I think of myself as a globetrotter, more specifically, a nomad. People are often surprised when they hear about my escapades but the truth is I love living out of a suitcase.
I've traveled across the length and breadth of India, and even though I enjoy meeting people everywhere I go, the thing that still fascinates me the most is how similar we are intrinsically.
In 1997, I left home for the first time to study engineering. Living away from family and relatives was tough initially but everything fell in place with support from new friends I made over the years.
I returned home in 2001 after graduating from college. Three years later, I received a lucrative job offer from Oracle and as luck would have it, I relocated from Gurgaon to Bangalore and got to witness the South Indian culture firsthand.
By this time, I had become a nonconformist who wanted to travel outside India and meet people from other nationalities.
In 2005, I was hired by Samsung to work for them in South Korea. I couldn't have asked for a better life experience. It felt like starting a new life in a country where everything was unique and scary sometimes, starting from their culture, language, food, and weather.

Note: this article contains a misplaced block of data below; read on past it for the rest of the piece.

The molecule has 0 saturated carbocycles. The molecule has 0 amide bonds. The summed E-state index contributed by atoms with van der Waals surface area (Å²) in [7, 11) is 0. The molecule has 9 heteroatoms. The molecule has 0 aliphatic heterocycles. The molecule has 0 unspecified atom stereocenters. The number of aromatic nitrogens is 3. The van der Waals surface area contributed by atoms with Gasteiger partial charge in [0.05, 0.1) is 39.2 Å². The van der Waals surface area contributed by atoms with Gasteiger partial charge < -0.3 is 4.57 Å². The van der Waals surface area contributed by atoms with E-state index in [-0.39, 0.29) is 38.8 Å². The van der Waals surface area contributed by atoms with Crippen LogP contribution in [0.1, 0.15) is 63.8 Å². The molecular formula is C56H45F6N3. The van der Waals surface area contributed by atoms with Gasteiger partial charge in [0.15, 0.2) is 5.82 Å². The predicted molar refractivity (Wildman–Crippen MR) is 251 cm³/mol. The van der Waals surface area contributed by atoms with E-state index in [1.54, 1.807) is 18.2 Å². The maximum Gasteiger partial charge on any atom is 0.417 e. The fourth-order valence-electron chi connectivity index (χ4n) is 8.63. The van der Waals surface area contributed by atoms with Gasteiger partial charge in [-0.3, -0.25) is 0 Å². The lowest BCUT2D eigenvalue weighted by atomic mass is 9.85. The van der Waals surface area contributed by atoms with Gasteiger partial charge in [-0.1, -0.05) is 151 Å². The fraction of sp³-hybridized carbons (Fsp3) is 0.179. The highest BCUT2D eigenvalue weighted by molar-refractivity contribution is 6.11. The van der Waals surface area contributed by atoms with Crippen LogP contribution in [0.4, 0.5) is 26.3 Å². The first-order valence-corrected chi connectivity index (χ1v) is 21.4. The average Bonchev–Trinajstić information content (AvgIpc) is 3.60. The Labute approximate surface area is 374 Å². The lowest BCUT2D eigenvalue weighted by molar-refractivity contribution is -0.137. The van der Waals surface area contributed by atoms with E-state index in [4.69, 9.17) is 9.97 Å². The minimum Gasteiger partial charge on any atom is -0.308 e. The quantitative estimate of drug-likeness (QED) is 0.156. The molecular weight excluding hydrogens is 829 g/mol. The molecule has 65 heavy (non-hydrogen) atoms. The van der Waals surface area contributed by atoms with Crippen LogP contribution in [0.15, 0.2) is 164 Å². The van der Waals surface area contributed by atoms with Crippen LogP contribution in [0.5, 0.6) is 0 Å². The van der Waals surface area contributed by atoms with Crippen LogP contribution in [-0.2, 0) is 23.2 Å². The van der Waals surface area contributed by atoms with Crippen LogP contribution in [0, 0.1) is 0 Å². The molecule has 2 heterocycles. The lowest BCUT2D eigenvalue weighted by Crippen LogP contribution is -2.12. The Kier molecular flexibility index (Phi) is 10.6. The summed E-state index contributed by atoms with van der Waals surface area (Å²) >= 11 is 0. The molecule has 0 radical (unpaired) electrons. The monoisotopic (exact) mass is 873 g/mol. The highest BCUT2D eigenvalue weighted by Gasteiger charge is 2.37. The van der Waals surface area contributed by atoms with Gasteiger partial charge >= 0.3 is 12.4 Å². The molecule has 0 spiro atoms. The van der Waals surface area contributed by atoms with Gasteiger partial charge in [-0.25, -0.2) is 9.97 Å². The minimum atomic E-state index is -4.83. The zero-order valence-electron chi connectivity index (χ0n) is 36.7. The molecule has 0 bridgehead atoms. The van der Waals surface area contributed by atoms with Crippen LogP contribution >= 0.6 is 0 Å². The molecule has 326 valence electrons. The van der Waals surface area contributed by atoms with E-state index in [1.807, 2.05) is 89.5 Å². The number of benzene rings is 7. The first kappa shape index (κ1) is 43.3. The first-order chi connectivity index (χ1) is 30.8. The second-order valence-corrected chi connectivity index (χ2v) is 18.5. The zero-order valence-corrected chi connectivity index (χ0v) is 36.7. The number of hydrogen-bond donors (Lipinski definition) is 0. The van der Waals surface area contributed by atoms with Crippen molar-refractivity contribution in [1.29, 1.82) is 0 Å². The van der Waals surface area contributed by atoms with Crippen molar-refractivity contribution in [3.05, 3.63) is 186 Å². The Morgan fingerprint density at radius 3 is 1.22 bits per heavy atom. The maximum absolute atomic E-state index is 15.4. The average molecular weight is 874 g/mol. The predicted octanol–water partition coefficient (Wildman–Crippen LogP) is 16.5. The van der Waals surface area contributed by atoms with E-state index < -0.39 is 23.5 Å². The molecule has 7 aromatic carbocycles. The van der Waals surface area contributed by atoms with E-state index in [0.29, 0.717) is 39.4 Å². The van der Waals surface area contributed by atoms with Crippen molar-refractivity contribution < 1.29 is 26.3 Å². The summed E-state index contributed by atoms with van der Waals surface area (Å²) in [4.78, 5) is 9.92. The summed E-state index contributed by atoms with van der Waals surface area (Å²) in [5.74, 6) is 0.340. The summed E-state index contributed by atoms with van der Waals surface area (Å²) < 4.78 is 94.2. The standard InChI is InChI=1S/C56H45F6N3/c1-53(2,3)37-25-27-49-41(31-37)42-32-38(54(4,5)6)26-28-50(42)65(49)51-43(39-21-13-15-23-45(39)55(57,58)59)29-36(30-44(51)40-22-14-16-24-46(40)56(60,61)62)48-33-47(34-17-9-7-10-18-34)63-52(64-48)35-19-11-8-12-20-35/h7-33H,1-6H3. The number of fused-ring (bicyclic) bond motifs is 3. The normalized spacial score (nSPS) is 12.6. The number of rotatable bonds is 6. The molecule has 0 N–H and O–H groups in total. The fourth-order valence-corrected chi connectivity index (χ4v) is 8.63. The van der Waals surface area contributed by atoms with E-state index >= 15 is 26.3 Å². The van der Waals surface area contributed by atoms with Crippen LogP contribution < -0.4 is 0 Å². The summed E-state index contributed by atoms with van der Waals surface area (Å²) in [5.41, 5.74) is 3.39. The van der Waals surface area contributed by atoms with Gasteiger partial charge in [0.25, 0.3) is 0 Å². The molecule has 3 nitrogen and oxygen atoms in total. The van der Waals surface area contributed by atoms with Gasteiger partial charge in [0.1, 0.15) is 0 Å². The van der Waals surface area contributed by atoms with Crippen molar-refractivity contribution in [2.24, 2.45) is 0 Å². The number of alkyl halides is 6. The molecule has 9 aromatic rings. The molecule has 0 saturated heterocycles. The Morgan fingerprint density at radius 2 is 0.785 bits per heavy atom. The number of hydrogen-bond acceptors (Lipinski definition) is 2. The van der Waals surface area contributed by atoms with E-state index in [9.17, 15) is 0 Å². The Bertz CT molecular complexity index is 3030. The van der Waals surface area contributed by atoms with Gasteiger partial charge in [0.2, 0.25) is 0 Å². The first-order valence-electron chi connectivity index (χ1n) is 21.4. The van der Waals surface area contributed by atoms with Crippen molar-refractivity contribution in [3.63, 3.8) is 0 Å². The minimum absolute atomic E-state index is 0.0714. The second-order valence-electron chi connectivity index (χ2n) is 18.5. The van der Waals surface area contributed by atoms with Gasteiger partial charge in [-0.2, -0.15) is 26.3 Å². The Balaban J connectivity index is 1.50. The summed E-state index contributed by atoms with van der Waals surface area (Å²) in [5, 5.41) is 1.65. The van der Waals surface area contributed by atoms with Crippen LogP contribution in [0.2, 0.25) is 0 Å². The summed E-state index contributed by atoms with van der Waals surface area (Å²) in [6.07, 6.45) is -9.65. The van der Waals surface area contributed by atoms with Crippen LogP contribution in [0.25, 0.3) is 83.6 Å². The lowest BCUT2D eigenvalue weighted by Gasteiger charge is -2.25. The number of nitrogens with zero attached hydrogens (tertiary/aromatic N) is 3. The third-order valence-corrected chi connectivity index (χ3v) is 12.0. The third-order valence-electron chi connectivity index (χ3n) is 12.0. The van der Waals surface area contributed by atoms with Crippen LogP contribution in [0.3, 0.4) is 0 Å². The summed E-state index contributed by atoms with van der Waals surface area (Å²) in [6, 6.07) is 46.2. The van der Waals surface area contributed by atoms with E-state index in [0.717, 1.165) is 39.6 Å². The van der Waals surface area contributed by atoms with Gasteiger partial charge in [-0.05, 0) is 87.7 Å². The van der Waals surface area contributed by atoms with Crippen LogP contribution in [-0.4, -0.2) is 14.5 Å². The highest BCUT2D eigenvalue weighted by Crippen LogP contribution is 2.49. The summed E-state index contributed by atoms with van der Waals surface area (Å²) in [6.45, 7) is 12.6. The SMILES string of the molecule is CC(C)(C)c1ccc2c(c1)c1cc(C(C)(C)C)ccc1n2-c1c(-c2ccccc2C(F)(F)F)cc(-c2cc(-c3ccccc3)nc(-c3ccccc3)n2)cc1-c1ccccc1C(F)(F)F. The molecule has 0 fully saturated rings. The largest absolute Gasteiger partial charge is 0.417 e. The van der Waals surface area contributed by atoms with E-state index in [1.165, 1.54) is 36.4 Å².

I learnt Korean within a year of moving to Korea. I also started to eat beef and pork, something I could've never imagined myself doing in my own country for several reasons that are better left unsaid. Fortunately, I made friends from all parts of the globe, since I worked for a truly global company that hired expats. What better way to know about other countries!
During my short stay in Korea, I practiced Buddhism, pursued hobbies like photography, karaoke, and blogging, watched end number of movies, sometimes in languages other than English and Hindi.
I did a temple stay, traveled to folk villages, went for musicals and percussion performances, and even met some famous K-Pop celebrities.
The best part was I came to Korea as a bachelor, and left the country in 2012 (that's seven long years) with my wife, son, two dogs, and endless memories to choose from.
Not a day passes when I don't remember Korea, and get teary-eyed thinking about what legacy I've left behind.
Never ever in my effing life had I imagined that I'd go to an alien land and start calling that place my own. But then I never stopped believing in the power of dreams.
And you shouldn't as well.
A part of me is so Korean now. Actually, a part of me was always Korean and it took me awhile to realize. That's the real beauty of travel, no?